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Any time you make a mistake with anything, chances are you have a split second recovery time. Ever whip a towel at someone? That's how I use the chucks. There is no more time spent returning it to it's set position than, say, escrima sticks, maybe less because of the return momentum. Chucks will teach you very quickly not to hit yourself. It's all just a matter of opinion (sorry for the cliche, but I feel it needs to be stated), what works for me might just not work for you. That learning curve you speak of happens to me too with other weapons. The most important thing I think of with the chucks is to get in and out fast, with control (the idea is not to get them taken away). I keep my distance if possible otherwise it's a grappling weapon. Nunchaku require control like any other weapon, except that it's a flail so the method of control is different. Don't mean to come on too strong but you can't disprove something on opinion, as someone will have an opposite view. I would never say it's the best melee weapon, just that it's my favorite (and my best as it's what I train in). Anyway, they are good for more than show. If you don't agree, that's the best part of being human. Thank you guys for your opinions though and I'm sorry if I missunderstood anyone or have been missunderstood. Just hate seeing something I'm passionate about shot down and tend to defend something that means a lot to me.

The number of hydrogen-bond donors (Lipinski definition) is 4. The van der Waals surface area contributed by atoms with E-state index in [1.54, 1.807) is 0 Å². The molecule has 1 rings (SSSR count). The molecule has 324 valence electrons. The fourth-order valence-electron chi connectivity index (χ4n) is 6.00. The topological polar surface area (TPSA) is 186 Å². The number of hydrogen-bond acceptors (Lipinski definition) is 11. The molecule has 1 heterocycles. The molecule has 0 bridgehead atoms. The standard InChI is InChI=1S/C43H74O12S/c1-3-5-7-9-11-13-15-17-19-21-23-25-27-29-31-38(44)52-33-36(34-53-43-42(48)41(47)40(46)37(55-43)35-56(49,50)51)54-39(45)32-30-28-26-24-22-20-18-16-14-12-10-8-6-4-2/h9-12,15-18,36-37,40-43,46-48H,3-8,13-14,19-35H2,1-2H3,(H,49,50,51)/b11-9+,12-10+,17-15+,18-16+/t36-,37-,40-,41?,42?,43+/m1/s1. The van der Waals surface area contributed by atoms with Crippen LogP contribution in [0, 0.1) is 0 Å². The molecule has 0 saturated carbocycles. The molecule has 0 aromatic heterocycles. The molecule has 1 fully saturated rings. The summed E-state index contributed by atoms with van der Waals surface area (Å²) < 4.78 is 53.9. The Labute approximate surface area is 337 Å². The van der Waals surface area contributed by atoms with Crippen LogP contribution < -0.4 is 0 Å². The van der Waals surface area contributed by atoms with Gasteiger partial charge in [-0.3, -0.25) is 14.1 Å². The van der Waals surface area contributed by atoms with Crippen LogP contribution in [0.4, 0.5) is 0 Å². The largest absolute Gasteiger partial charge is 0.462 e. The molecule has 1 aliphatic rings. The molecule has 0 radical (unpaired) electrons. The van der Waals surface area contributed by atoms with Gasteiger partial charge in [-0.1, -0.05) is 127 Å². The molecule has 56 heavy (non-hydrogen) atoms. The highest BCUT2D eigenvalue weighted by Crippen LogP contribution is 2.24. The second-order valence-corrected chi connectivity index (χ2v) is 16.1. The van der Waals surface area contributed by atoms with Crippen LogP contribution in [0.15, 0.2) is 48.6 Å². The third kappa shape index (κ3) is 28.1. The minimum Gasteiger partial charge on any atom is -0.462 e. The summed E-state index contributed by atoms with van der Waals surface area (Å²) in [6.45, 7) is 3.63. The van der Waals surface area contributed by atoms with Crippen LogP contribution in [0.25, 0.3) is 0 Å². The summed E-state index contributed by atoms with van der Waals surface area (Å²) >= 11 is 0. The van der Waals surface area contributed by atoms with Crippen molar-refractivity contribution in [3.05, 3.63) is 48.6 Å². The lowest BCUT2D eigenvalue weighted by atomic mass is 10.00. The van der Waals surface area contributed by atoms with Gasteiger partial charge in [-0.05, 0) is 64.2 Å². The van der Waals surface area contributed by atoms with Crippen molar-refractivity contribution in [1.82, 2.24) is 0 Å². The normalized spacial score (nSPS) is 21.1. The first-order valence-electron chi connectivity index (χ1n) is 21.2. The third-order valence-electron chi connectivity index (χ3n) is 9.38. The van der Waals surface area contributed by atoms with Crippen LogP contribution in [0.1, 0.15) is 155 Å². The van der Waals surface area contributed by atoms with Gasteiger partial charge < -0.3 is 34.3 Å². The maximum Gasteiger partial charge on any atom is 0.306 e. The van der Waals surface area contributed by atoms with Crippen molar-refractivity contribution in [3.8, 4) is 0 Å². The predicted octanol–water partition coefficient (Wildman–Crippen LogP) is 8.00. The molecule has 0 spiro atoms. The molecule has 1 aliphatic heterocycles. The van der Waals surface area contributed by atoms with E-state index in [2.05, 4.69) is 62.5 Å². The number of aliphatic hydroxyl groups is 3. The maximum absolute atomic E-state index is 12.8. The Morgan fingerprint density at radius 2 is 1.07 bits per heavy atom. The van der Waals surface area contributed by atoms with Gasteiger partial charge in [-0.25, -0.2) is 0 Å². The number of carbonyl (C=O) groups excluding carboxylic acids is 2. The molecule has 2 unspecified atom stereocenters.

Xue Sheng

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Any time you make a mistake with anything, chances are you have a split second recovery time. Ever whip a towel at someone? That's how I use the chucks. There is no more time spent returning it to it's set position than, say, escrima sticks, maybe less because of the return momentum. Chucks will teach you very quickly not to hit yourself. It's all just a matter of opinion (sorry for the cliche, but I feel it needs to be stated), what works for me might just not work for you. That learning curve you speak of happens to me too with other weapons. The most important thing I think of with the chucks is to get in and out fast, with control (the idea is not to get them taken away). I keep my distance if possible otherwise it's a grappling weapon. Nunchaku require control like any other weapon, except that it's a flail so the method of control is different. Don't mean to come on too strong but you can't disprove something on opinion, as someone will have an opposite view. I would never say it's the best melee weapon, just that it's my favorite (and my best as it's what I train in). Anyway, they are good for more than show. If you don't agree, that's the best part of being human. Thank you guys for your opinions though and I'm sorry if I missunderstood anyone or have been missunderstood. Just hate seeing something I'm passionate about shot down and tend to defend something that means a lot to me.

No offense intended. This is why I said

I am sure there are people that can use it effectively (I am not one of them) :asian: